I have found that if it works for my ADHD students, it works for all of my students! It has been a really cool progression over the last couple of months. I really want to share some of what I have learned.
In closing, I want to ask you to be patient with me. Please don’t give up on the blog! I will be back. I will get back into the swing of things soon. Hopefully, as I come back from my ADHD journey I will bring back some helpful thoughts and ideas to help you be a better teacher.
I hope that all is going well for you! I hope that you have been able to recover from the missing school days if you have had a slew of them like me. I know that you are probably doing great. You know why? Because you are awesome! Please keep being awesome! I know you will because you are amazing! Keep on teaching, Teacher!
7 thoughts on “Added Dramatic Humor Daily (ADHD)”
Thank you for your honesty, and thank you for the courage you have in sharing your point of view. I say that I am ADD (self-diagnosis). My attention gets split & divided, which can be beneficial, but sometimes very frustrating. I do feel like I empathize with my students who also think in similar ways. See the positive.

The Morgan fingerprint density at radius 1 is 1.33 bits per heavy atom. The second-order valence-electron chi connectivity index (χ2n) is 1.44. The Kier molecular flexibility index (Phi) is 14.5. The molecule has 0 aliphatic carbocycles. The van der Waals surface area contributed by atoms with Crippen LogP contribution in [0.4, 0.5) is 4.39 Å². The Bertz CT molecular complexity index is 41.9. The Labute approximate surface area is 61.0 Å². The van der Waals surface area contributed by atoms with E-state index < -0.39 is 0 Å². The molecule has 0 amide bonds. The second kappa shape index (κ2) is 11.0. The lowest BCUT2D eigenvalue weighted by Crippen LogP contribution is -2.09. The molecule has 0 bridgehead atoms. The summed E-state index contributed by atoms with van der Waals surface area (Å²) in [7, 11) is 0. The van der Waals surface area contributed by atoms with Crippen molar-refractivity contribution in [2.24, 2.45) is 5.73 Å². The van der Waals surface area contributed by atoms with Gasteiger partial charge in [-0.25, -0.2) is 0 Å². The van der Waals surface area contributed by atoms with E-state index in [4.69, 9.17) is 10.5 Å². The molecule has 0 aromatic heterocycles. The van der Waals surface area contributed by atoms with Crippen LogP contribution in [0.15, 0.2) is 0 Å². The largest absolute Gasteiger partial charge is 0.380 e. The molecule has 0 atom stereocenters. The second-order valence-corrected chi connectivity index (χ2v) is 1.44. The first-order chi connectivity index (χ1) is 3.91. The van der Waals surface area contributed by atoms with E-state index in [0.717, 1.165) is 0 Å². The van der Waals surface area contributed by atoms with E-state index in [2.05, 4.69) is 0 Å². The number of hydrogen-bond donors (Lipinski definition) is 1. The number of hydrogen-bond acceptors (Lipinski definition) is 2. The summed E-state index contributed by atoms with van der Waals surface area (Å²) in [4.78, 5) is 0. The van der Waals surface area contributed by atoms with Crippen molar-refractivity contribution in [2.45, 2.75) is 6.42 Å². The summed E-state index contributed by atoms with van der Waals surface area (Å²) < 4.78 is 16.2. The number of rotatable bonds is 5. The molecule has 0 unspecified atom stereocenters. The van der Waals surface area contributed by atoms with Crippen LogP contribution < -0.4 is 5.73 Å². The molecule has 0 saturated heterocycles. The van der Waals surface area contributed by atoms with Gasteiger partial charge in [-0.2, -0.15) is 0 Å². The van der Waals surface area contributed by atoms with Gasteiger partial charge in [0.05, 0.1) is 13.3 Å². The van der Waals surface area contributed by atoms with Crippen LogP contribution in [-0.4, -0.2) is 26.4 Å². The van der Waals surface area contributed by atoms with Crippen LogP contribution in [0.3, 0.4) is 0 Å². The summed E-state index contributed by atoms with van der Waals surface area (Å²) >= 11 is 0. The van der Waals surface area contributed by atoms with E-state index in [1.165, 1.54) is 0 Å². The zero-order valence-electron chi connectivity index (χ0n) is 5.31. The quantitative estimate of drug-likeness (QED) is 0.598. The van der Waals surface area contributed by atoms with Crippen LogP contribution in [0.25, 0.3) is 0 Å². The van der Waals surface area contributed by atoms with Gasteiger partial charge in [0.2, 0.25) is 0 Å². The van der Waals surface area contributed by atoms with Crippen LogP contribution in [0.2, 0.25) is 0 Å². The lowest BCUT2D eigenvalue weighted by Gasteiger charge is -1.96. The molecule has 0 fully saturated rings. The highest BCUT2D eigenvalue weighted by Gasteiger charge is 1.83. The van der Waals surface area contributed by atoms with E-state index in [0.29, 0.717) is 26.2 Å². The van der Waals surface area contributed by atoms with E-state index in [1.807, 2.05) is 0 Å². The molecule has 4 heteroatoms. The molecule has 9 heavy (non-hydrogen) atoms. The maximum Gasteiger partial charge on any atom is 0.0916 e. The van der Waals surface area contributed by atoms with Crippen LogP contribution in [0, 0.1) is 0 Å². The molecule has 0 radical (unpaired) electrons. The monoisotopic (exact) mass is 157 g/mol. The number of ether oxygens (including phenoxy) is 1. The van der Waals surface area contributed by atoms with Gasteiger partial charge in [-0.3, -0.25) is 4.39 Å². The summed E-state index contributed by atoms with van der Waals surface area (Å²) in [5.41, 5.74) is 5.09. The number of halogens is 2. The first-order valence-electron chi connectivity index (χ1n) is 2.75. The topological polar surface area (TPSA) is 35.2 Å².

I had been wondering about you and the absence of your posts! You are missed. Keep sharing, please. You are a super encourager! 🙂
I am 42 years old and have been teaching high school for 19 years, always running around, always working later than everyone else because I never seemed as organized as they were, and always changing gears. Then in October I was officially diagnosed as having ADD myself. Wow – no wonder my mind goes in a million directions and why I could never get all those essays graded in a timely way. I’m actually more conscious to stay on a task in my classroom before I jump to a new activity. Awareness has helped me be a more effective teacher.
Are you on medication?
Thank you for your honesty! I appreciate that your thoughts, whatever the topic, seem to mirror my own on certain days. I share your blog with my fellow teachers when I feel like what you have written will touch them in a positive, encouraging way.
You are appreciated, your words are appreciated, and I, for one, will patiently wait for your musings, whenever they happen to come.
Are you on medication?
I am not on medication. I am trying supplements right now. B complex, Ginko, and Fish Oil. It is helping some.
What a relief to find this during my online search. I’ve been teaching high school for 15 years, and have had a slew of temporary teaching assignments since then, in some tough school cultures and environments. I have a preliminary unofficial diagnosis of ADD, and I’m in the process of getting a thorough evaluation. I know I’ve struggled with some form of it for a long, long time. Cindy Jo, I am exactly the same way – always jumping around, never quite fully focusing on grading my essays. I will say, though, that having to deal with newer assignments, on top of dealing with constant student harassment from my latest assignments, hasn’t helped me stay focused, organized or sane.
I thought I might have been the only teacher who’s had to deal with this. So glad I am not alone anymore.